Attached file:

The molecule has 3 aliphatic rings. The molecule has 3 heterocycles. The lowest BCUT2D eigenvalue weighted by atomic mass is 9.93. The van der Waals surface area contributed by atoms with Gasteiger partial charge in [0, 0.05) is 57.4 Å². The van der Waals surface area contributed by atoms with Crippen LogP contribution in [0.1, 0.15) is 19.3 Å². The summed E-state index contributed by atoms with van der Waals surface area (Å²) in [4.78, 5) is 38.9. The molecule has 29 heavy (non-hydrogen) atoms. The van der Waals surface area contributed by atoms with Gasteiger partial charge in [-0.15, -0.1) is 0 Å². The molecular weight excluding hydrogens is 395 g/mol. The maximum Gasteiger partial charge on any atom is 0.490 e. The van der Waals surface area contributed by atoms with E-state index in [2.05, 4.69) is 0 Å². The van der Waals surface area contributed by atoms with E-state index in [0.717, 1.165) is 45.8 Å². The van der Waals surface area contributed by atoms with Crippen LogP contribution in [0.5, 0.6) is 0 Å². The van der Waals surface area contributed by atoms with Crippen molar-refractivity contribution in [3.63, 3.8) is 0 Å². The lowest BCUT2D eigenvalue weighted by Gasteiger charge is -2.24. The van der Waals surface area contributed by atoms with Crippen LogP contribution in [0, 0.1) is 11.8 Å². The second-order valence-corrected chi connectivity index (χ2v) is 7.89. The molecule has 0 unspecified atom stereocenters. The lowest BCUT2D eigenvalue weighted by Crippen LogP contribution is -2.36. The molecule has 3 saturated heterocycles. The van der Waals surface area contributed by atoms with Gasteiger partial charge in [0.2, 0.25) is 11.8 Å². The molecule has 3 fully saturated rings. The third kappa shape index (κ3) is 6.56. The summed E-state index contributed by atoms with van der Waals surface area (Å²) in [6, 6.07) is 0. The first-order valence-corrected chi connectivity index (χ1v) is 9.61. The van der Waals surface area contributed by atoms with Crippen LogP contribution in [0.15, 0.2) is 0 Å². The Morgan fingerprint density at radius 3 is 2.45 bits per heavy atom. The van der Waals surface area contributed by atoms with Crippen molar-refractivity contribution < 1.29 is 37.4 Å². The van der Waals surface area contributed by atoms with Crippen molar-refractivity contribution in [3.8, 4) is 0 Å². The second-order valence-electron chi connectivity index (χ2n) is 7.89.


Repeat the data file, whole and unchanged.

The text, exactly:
The molecule has 3 aliphatic rings. The molecule has 3 heterocycles. The lowest BCUT2D eigenvalue weighted by atomic mass is 9.93. The van der Waals surface area contributed by atoms with Gasteiger partial charge in [0, 0.05) is 57.4 Å². The van der Waals surface area contributed by atoms with Crippen LogP contribution in [0.1, 0.15) is 19.3 Å². The summed E-state index contributed by atoms with van der Waals surface area (Å²) in [4.78, 5) is 38.9. The molecule has 29 heavy (non-hydrogen) atoms. The van der Waals surface area contributed by atoms with Gasteiger partial charge in [-0.15, -0.1) is 0 Å². The molecular weight excluding hydrogens is 395 g/mol. The maximum Gasteiger partial charge on any atom is 0.490 e. The van der Waals surface area contributed by atoms with E-state index in [2.05, 4.69) is 0 Å². The van der Waals surface area contributed by atoms with E-state index in [0.717, 1.165) is 45.8 Å². The van der Waals surface area contributed by atoms with Crippen LogP contribution in [0.5, 0.6) is 0 Å². The van der Waals surface area contributed by atoms with Crippen molar-refractivity contribution in [3.63, 3.8) is 0 Å². The lowest BCUT2D eigenvalue weighted by Gasteiger charge is -2.24. The van der Waals surface area contributed by atoms with Crippen LogP contribution in [0, 0.1) is 11.8 Å². The second-order valence-corrected chi connectivity index (χ2v) is 7.89. The molecule has 0 unspecified atom stereocenters. The lowest BCUT2D eigenvalue weighted by Crippen LogP contribution is -2.36. The molecule has 3 saturated heterocycles. The van der Waals surface area contributed by atoms with Gasteiger partial charge in [0.2, 0.25) is 11.8 Å². The molecule has 3 fully saturated rings. The third kappa shape index (κ3) is 6.56. The summed E-state index contributed by atoms with van der Waals surface area (Å²) in [6, 6.07) is 0. The first-order valence-corrected chi connectivity index (χ1v) is 9.61. The van der Waals surface area contributed by atoms with Crippen LogP contribution in [0.15, 0.2) is 0 Å². The Morgan fingerprint density at radius 3 is 2.45 bits per heavy atom. The van der Waals surface area contributed by atoms with Crippen molar-refractivity contribution < 1.29 is 37.4 Å². The van der Waals surface area contributed by atoms with Crippen molar-refractivity contribution in [3.8, 4) is 0 Å². The second-order valence-electron chi connectivity index (χ2n) is 7.89.